It’s hard to resist the temptation to say I told you so. Moody’s reports SH 130 private toll operator Cintra is scrambling to avoid default on the first public private partnership (P3) in the state of Texas. The Spain-based company in partnership with Zachry American Infrastructure is seeking to restructure its over $1 billion in debt and delay its June payment or face default. In less than two years in operation, the southern 41-mile stretch which opened in October 2012 with much fanfare and boasting by Governor Rick Perry now faces bankruptcy.
The highway has been in financial trouble since it opened. Moody’s downgraded the bonds to junk bond status last year predicting bankruptcy this month. To drive Cintra’s toll road it costs $7 one way with truck tolls double that. The Texas Department of Transportation (TxDOT) operates the northern four segments of SH 130 that connect with Cintra’s southern stretch.
TxDOT enjoys a revenue sharing scheme with Cintra and it used public money to buy-down the truck toll rates for a year to try to get more trucks to bypass SH 130’s congested alternative route, Interstate-35, and it also dual designated parts of Interstate-10 and Interstate-410 in San Antonio as SH 130 to try to entice drivers out to SH 130 where driving the full 86 miles to bypass Austin would cost $12 one way. TxDOT even floated the idea of swapping free I-35 with SH 130 making I-35 the tollway and SH 130 the freeway. But despite all the help from TxDOT, nothing has worked. Cintra’s toll road is going bankrupt despite every ploy by TxDOT to make it solvent.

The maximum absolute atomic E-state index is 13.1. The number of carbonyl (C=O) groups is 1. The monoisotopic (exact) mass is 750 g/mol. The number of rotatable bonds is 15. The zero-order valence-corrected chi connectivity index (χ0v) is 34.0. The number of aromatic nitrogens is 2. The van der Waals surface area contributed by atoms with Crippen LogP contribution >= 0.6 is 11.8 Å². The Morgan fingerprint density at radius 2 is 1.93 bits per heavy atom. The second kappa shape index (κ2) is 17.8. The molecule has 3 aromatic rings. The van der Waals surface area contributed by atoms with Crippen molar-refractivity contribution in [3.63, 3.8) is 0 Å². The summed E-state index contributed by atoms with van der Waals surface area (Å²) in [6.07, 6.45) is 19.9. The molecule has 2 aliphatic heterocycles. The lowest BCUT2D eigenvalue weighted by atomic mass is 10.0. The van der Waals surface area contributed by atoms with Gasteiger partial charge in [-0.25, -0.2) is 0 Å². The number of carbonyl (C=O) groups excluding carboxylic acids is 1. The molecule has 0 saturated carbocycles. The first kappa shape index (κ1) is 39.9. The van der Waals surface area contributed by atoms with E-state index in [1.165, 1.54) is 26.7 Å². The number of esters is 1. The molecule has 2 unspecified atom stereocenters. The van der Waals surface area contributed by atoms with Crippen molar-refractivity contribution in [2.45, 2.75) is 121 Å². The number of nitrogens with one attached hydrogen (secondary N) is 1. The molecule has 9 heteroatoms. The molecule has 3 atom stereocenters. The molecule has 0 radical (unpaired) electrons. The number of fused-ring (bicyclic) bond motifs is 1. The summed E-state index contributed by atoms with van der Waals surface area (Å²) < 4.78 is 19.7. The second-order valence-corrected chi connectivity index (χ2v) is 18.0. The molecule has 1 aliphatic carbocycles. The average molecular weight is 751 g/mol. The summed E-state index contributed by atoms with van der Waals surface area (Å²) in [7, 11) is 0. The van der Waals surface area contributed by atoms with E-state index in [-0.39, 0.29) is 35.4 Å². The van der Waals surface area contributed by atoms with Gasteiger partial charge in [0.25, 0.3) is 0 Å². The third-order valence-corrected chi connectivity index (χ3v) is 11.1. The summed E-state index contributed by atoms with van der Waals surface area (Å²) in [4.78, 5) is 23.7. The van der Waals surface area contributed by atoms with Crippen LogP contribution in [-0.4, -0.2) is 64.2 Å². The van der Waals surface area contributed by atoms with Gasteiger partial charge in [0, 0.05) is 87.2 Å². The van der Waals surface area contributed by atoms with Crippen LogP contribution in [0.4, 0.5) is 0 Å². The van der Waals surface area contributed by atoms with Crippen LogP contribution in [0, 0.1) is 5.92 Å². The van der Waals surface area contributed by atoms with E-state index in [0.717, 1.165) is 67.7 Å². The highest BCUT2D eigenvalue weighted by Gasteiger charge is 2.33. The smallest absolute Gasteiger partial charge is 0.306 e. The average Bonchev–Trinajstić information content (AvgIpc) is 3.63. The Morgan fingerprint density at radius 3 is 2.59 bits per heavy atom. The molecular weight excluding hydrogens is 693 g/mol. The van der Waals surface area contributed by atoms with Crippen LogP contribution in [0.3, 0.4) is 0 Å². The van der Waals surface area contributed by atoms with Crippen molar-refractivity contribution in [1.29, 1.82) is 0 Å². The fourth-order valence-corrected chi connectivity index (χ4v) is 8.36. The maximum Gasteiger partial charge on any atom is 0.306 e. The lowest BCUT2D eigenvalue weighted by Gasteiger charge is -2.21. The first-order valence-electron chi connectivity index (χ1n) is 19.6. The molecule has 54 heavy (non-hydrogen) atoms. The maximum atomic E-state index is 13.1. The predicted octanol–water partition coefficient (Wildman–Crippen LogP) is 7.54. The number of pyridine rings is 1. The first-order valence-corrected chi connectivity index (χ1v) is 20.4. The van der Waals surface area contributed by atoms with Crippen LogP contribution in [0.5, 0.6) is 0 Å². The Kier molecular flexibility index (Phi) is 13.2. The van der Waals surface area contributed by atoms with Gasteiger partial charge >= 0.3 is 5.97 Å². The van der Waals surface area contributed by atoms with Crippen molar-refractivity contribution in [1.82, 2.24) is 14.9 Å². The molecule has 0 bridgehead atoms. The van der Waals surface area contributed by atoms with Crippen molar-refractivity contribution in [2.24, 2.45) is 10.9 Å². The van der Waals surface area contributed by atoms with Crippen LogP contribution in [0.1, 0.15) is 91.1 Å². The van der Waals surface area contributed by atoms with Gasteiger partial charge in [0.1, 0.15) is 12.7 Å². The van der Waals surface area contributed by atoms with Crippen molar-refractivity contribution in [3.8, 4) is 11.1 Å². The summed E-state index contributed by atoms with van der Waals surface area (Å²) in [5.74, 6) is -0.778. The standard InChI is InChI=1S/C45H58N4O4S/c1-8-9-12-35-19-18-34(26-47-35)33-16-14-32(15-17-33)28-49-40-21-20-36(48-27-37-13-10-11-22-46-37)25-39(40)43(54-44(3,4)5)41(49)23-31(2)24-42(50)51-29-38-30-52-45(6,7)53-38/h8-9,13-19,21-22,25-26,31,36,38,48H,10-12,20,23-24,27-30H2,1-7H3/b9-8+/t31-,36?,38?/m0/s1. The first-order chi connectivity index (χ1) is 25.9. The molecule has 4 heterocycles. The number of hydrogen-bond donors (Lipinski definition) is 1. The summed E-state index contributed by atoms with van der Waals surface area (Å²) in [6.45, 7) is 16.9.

Perry put out the welcome mat for P3s as soon as he took office. Texans have opposed such controversial corporate toll roads, with opposition growing as more details become public. SH 130 is the only portion of the Trans Texas Corridor TTC-35 project that was ever built. It was the one that got away as the contract was signed just two months before the legislature put the brakes on P3s imposing a moratorium in May 2007. P3s for roads completely expired in 2009, though several projects that were already advancing continued and the legislature has twice voted to allow a handful of selected projects to advance if there was support by local officials. But the public has never wavered.
When Republicans gained supermajorities in the legislature in 2011, they opened the door to P3s for every other kind of infrastructure with passage of SB 1048, ramming it through despite public opposition. But few, to date, have been utilized outside highways.
P3 woes not unique to Texas
Cintra is also in financial trouble on its Indiana Toll Road concession, and hoping to restructure its overwhelming $3.8 billion debt on its 75-year lease in order to stay solvent despite doubling the toll rates once it took over the tollway from the state. Transurban just handed over operation of the Pocahontas Parkway (895) in Virginia to its creditors in yet another fledgling P3. TransUrban owed $300 million to a consortium of European banks who had DBi Services now take over operations of the lackluster toll road.